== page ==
Are you really a Senator, or how did you come about the name? (Laughs)

I knew you were going to come to that sooner or later! I understand that my first name suggests a Federal lawmaker with a constituency. Well, the Constitution requires, among other things, that one must have attained the age of thirty-five years to qualify for election as a member of the Senate. I am not 35 years old yet! So, I’m not really a Senator of the Republic. I am the Senator without a constituency except my convictions. I am called Senator simply because I was born on the day of a Senatorial election in the country (please don’t ask me when). Senator is my real name.

When and how did you start writing?

As common with creativity, it’s something that has always been there waiting to be discovered, sharpened and projected. At a very tender age, it had always been drawing and painting for me at a very young age, say 10, but I started writing in my teenage years. Some of the poems in my new collection are a decade old, while some others are very fresh. The process of drafting and redrafting, editing and re- editing is usually continual until the manuscript gets to the prints. This is what the writing process has been for me. To a large extent, my early exposure to the literary works of Leopold Senghor, Wole Soyinka, Gabriel Okara, J. P. Clark, Niyi Osundare and many others stimulated my interest in writing. The more I read their works, the more I scribbled pieces of my own poetry. The Internet has also been a great resource to me in terms of a medium of expression. I started professional writing in 2006, but I have been learning the ropes and growing in the literary community close to a decade now. And I have found that the more you write, the more you can write; and the more you read, the more you are read. It’s a literary rule every writer needs to obey. As Foot, my late editor would say: “Make sure you keep writing!”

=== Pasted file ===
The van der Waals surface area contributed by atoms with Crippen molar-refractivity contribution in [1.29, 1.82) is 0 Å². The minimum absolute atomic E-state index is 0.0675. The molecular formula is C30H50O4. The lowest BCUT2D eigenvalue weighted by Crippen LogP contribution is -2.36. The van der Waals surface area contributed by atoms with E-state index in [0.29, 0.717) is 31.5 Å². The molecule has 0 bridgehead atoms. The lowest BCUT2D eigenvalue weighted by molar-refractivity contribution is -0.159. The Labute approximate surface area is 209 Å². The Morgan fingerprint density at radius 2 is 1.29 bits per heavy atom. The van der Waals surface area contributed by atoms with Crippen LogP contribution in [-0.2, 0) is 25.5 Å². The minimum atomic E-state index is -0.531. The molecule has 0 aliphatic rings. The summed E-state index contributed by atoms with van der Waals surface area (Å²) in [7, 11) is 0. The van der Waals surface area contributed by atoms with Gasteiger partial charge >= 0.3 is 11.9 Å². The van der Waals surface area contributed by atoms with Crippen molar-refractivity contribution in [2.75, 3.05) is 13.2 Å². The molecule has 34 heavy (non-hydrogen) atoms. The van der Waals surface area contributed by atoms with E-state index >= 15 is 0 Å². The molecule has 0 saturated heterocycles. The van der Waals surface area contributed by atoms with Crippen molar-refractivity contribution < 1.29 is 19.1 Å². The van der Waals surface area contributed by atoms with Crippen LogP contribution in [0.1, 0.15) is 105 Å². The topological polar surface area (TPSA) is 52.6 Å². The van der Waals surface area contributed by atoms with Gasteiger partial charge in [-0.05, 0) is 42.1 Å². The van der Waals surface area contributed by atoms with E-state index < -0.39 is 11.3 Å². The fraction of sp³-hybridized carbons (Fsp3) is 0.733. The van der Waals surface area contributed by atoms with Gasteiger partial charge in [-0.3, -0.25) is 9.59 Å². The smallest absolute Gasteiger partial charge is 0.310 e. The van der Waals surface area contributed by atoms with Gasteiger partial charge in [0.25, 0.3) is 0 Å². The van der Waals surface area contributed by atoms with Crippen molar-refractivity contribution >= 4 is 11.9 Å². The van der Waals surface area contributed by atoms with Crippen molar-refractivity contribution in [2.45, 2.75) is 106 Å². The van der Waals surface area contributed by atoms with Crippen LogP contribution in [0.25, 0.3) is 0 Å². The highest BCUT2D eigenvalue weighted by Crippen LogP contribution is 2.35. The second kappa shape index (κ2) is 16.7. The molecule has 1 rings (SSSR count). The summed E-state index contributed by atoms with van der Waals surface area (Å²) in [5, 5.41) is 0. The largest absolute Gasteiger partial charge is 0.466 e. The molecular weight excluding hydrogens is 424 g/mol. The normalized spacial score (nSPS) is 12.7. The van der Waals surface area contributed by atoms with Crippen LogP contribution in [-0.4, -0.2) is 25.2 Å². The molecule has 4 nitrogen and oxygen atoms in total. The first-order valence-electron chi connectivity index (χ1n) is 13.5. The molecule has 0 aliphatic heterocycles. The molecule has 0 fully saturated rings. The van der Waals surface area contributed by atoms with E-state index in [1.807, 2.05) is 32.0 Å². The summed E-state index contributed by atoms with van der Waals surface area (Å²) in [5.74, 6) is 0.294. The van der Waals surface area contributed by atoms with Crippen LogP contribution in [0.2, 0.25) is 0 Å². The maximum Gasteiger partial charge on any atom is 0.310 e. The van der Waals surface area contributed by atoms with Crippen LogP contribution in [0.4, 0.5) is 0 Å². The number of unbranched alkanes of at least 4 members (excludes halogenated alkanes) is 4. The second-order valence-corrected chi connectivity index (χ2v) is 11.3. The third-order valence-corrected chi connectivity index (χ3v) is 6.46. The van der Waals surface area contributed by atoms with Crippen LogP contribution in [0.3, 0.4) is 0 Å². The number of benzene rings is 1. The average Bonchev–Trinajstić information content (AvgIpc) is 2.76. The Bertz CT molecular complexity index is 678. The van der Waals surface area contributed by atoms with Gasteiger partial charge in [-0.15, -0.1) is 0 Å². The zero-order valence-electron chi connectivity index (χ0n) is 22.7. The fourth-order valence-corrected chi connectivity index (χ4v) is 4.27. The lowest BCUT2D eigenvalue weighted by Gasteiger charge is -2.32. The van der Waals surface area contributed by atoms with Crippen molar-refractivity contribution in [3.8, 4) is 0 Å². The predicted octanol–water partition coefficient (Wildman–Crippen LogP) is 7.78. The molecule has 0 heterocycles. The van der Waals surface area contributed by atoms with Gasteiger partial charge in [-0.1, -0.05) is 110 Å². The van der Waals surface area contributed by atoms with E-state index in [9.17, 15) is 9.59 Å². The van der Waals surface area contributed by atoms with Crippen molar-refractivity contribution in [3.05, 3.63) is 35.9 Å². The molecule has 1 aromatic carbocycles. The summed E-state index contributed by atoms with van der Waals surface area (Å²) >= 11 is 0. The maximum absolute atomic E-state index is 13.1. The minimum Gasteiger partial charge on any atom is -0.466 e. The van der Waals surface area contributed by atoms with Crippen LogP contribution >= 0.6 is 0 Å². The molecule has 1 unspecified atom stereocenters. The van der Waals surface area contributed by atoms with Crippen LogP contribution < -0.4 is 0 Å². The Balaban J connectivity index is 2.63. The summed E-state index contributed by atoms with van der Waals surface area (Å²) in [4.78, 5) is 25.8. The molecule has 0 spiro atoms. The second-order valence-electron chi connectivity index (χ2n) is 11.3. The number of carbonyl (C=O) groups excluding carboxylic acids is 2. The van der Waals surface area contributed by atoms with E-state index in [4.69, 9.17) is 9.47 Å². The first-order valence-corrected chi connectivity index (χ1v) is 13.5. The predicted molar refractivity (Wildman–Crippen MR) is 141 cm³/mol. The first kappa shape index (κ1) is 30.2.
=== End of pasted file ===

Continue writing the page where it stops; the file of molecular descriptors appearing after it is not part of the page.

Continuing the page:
What inspired you into writing?

That question is not as simple as it appears. I wish I could simply say that I was inspired into writing by a mentor. Perhaps, that I shared the same room with Wole Soyinka or Niyi Osundare in Ibadan (laughs). It is different for me. I have discovered over the years that I have a highly creative mind. Sometimes, the nature and number of ideas that run through my mind on a daily basis is something a curious Psychiatrist may find interesting. Ideas are what my mind is made of, and any mode that provides me a vibrant medium of expression of these inner ideas equally fascinates me. I am fascinated with the expression of original and fresh thoughts, beauty and emotions. Poetry happens to be one of those creative modes of expression. Also, my childhood innocence of wanting to change the world is one great inspiration that I am still inclined to as a young Nigerian writer today. With creative writing, I don’t expect my works to re-enchant the world but that with what I portray in my works, that man could re-enchant himself. I am inspired by the reality of the ugliness of humanity and the near idealism of the beauty of humanity, and all I do is attempt to create a point of contact between these two worlds through writing. I also find the use of words in imaginative ways very delightful. As a poet, I find a lot of inspiration in what I see, hear, touch, smell and feel. This may explain why imagery essentially drives my work.